Gender plays a role in the way we express and process information. You might observe men talking more about “things,” such as sports and food, while women’s conversations might be more personal and relationship-oriented. Men may be more opinionated and louder, while women may take comments more personally and want agreement. These communication patterns are seen in children as young as three years old, where girls demonstrate behaviors to be liked, while boys boast and jostle for dominance. Recognizing these established patterns and responding consciously could produce more impactful and productive conversations.
Where did it begin?
Women have historically played nurturing and emotionally protective roles, while men have been responsible for physically protection. These complementary dispositions have provided the balance that guaranteed survival and prosperity. Both behaviors are equally valuable … except in the workplace.
At work, the perception of power is influenced by our communication styles. Men are generally more task-oriented, communicating by giving orders to control the situation and to show their position in the group. In meetings, men talk over or repeat points brought up by others, specifically women who focus on building relationships and like to avoid confrontation. Although men like to dominate meetings, their dialogue mainly provides background and context. In contrast, women like to explore options with a group, gathering information and other points of view. Women also use questioning to build relationships whereas men design questions specifically to get answers. This gender difference can make women appear indecisive and less powerful. Conversations that generate the best solutions should purposefully respect, value and include both styles.
There is also gender differentiation in vocal range, with women using five speaking tones while men use only three. Men’s deeper and more monotone sound projects confidence while a women’s vocal range may be interpreted as being more emotional, especially when their voices rise under stress. Grounding conversations with facts and figures can neutralize the subconscious effects of these gender differences. This approach eliminates emotion and exaggeration while providing a compelling call to action with measurable results.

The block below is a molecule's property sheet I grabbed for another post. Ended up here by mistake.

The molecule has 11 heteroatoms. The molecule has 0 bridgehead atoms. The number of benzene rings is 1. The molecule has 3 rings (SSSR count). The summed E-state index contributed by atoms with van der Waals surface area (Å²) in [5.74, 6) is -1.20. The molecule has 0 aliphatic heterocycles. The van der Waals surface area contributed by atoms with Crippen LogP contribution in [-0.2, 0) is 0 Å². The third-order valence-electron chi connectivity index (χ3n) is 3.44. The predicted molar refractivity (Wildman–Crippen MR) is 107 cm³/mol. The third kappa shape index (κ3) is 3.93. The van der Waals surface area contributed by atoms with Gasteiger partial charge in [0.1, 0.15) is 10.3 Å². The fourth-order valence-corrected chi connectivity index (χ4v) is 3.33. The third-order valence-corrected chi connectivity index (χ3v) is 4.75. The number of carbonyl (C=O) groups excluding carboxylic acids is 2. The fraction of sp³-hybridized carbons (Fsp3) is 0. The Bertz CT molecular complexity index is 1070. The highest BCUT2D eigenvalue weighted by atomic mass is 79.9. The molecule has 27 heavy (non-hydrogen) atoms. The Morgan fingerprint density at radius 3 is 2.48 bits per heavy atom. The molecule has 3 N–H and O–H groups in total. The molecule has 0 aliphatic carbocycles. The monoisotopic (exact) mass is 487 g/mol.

Body language shows gender differentiation as well. Women tend to contract to take up less space, keeping their elbows to their sides and tightly crossing their legs. This makes them appear smaller and less powerful, while men expand into the physical space around them. Using body language with intent influences how others view us and how we view ourselves. Changing posture for as little as two minutes can improve your feeling of confidence, and implied power. Making small changes like consciously selecting how you sit and stand can affect credibility and influence.
In addition, non-verbal cues can be confusing. Women use a head nod to signify they are listening, while men only nod in agreement. This sends mixed messages. Men interpret the nod as agreement, while women associate the absence of a nod as a lack of understanding and provide further explanation. Additionally, women tend to use direct eye contact to create a connection with others, while men may interpret this behavior as a challenge to their position. Because men tend to smile less and show minimal facial reaction, they may unconsciously interpret these behaviors as a sign of weakness. Finally, how we choose to meet others differs by gender, women more often approach from the front, while men like to approach from the side. Women may interpret being approached from the side as a sneaky invasion of their privacy. You can neutralize these gender differences by being aware of your audience and responding to them consciously.
Navigating corporate politics can be complicated by our communication styles, many of which are adapted from behaviors developed during childhood. Conversations that intentionally recognize and adjust for these patterns will produce better results. Creating inclusive dialogues can improve our effectiveness both as individuals and as groups. By acting intentionally, using body language purposely and making conversations fact-based, we begin to level the playing field.